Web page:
Mark Warkentien, whose consulting deal was extended this season, is represented by Creative Artists Agency -- the same powerhouse that orchestrated the Anthony trade. Warkentien, the Nuggets GM when Anthony was there, also is said to have Dolan's ear, according to a league source. This could be troubling news for D'Antoni, who is known to be regarded by Warkentien as a roster-specific coach -- perfect with personnel that suit his style, and not the ideal fit otherwise.
Whether Dolan makes an in-season coaching change -- something he historically has opposed -- or waits until after the shortened season, it is clear who the logical candidate would be to take over at MSG. Some telling comments from former Lakers coach Phil Jackson to the New York Times recently caught the eyes of several rival executives and coaching industry sources who are convinced of two things: Jackson, 66, has the itch to return, and the Knicks might be the only job that would lure him back.
Jackson is said to be semi-enjoying a fitful retirement. With few if any hobbies, Jackson has been described as restless by those who have spoken with him. Just as important, the Zen Master feels healthy and rejuvenated after shaking off the effects of back and hip ailments that made road trips a nightmare for him over his past few seasons with the Lakers.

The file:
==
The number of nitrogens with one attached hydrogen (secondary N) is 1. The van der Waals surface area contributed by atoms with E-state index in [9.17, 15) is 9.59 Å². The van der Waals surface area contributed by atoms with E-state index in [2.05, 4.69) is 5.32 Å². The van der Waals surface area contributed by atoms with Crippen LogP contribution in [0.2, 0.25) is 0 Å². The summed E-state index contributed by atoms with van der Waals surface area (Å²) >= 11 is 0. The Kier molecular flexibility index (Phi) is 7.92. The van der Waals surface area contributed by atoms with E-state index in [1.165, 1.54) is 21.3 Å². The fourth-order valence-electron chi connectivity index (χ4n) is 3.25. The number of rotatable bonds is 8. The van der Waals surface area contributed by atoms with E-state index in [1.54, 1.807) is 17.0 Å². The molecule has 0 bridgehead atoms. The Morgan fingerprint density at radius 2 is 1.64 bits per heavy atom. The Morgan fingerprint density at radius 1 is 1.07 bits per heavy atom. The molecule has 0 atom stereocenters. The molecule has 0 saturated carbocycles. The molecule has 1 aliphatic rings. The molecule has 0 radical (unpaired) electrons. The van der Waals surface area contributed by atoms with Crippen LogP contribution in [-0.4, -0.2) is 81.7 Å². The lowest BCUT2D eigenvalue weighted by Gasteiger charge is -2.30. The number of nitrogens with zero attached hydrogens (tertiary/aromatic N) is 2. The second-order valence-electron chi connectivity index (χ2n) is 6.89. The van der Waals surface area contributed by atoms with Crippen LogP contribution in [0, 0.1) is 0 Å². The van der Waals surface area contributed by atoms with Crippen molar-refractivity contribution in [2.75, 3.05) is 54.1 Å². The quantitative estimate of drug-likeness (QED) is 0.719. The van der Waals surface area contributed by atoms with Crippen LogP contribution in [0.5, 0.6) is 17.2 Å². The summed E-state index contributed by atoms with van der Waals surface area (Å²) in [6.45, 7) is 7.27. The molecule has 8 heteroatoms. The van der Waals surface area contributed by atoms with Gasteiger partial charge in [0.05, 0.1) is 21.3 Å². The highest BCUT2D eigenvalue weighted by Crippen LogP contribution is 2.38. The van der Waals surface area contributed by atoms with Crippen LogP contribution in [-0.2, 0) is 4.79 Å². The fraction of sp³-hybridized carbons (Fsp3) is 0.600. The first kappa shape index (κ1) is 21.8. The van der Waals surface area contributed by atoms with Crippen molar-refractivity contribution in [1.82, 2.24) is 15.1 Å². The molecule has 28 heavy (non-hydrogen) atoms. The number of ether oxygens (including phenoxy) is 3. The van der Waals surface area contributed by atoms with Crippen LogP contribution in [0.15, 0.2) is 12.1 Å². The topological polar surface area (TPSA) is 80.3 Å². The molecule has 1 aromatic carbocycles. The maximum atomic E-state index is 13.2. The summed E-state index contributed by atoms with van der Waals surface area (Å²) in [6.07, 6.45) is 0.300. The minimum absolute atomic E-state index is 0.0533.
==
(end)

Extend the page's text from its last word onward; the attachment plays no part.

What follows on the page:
Returning this season, with this maniacal travel schedule, would've been senseless for Jackson. But with a year off, Jackson could settle right back into his routine next season with a normal schedule. And what better way to come back than to chase a 12th championship with the team he first became a champion with as a player?
"The feeling is, all Dolan would have to do is ask, and Phil would say yes," a person connected to the former Lakers coach told me this week.
All of this would align with some basketball moons and stars. Kobe Bryant believes Anthony will turn out to be the rightful heir to his greatness -- and Jackson might just be the coach to push him there. It also fits with the comments Jackson made to the Times. It was classic Phil who sat down for lunch with the great Mark Heisler in El Segundo, Calif., recently and dropped clues on the table like so many bread crumbs.
While insisting, "I have no desire to coach," Jackson said in the next breath, "You never say never, right?" He acknowledged, "Without a doubt, New York is special. Why wouldn't it be? When I was there, it was one of the greatest times to be in New York. I mean, the Mets, Jets and Knicks won championships all in one year."
Don't hold your breath for a repeat. But Jackson spoke of what a special time in his life that was, how friends and former teammates like Walt "Clyde" Frazier (the Knicks' renowned TV analyst) and Bill Bradley are there, while skirting the issue that his girlfriend, Jeanie Buss, is a fan of the city.
But the most pertinent words out of Jackson's mouth in that interview? The ones that give credence to league sources who describe Jackson as bored in retirement and still having the itch? These were the words:
"I don't miss it. I really don't miss it," Jackson said. "But I think I have to stick my finger into an electric socket every once in a while just to get a little jolt out of life to keep it going because that's what gave me the joys, the jollies of life."
The largest electric socket in the world awaits between 31st and 33rd Streets, and between Seventh and Eighth Avenues. If Jackson goes, the only question is who'd be providing the jolt.
Now, on to the rest of this week's Postups: